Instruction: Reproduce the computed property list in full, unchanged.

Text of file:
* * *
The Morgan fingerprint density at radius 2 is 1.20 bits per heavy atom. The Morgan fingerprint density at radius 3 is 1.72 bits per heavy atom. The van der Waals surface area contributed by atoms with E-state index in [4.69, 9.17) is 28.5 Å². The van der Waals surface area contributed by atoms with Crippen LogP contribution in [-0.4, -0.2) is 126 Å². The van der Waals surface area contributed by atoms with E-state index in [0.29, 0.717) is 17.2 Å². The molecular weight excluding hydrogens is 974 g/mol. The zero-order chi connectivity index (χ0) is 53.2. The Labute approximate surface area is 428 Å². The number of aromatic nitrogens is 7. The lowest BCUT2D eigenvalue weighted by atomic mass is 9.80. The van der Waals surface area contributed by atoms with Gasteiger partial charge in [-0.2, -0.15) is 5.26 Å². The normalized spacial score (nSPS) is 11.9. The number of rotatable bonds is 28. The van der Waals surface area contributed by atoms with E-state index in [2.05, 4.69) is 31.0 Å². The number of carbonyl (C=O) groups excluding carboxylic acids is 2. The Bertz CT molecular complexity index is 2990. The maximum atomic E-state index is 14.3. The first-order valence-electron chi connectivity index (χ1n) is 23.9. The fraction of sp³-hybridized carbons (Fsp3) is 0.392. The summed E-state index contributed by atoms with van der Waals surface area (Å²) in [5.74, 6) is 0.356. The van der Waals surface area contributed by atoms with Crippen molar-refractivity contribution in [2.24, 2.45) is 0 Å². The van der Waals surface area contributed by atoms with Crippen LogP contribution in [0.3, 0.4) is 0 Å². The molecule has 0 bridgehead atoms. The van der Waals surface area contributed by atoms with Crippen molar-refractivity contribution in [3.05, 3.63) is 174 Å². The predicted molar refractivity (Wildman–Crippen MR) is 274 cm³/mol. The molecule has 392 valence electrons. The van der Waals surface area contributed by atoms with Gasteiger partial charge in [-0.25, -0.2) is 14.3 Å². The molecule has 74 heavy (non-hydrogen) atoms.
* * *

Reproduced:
The Morgan fingerprint density at radius 2 is 1.20 bits per heavy atom. The Morgan fingerprint density at radius 3 is 1.72 bits per heavy atom. The van der Waals surface area contributed by atoms with E-state index in [4.69, 9.17) is 28.5 Å². The van der Waals surface area contributed by atoms with Crippen LogP contribution in [-0.4, -0.2) is 126 Å². The van der Waals surface area contributed by atoms with E-state index in [0.29, 0.717) is 17.2 Å². The molecular weight excluding hydrogens is 974 g/mol. The zero-order chi connectivity index (χ0) is 53.2. The Labute approximate surface area is 428 Å². The number of aromatic nitrogens is 7. The lowest BCUT2D eigenvalue weighted by atomic mass is 9.80. The van der Waals surface area contributed by atoms with Gasteiger partial charge in [-0.2, -0.15) is 5.26 Å². The normalized spacial score (nSPS) is 11.9. The number of rotatable bonds is 28. The van der Waals surface area contributed by atoms with E-state index in [2.05, 4.69) is 31.0 Å². The number of carbonyl (C=O) groups excluding carboxylic acids is 2. The Bertz CT molecular complexity index is 2990. The maximum atomic E-state index is 14.3. The first-order valence-electron chi connectivity index (χ1n) is 23.9. The fraction of sp³-hybridized carbons (Fsp3) is 0.392. The summed E-state index contributed by atoms with van der Waals surface area (Å²) in [5.74, 6) is 0.356. The van der Waals surface area contributed by atoms with Crippen molar-refractivity contribution in [2.24, 2.45) is 0 Å². The van der Waals surface area contributed by atoms with Crippen LogP contribution in [0.3, 0.4) is 0 Å². The molecule has 0 bridgehead atoms. The van der Waals surface area contributed by atoms with Crippen molar-refractivity contribution in [3.05, 3.63) is 174 Å². The predicted molar refractivity (Wildman–Crippen MR) is 274 cm³/mol. The molecule has 392 valence electrons. The van der Waals surface area contributed by atoms with Gasteiger partial charge in [-0.25, -0.2) is 14.3 Å². The molecule has 74 heavy (non-hydrogen) atoms.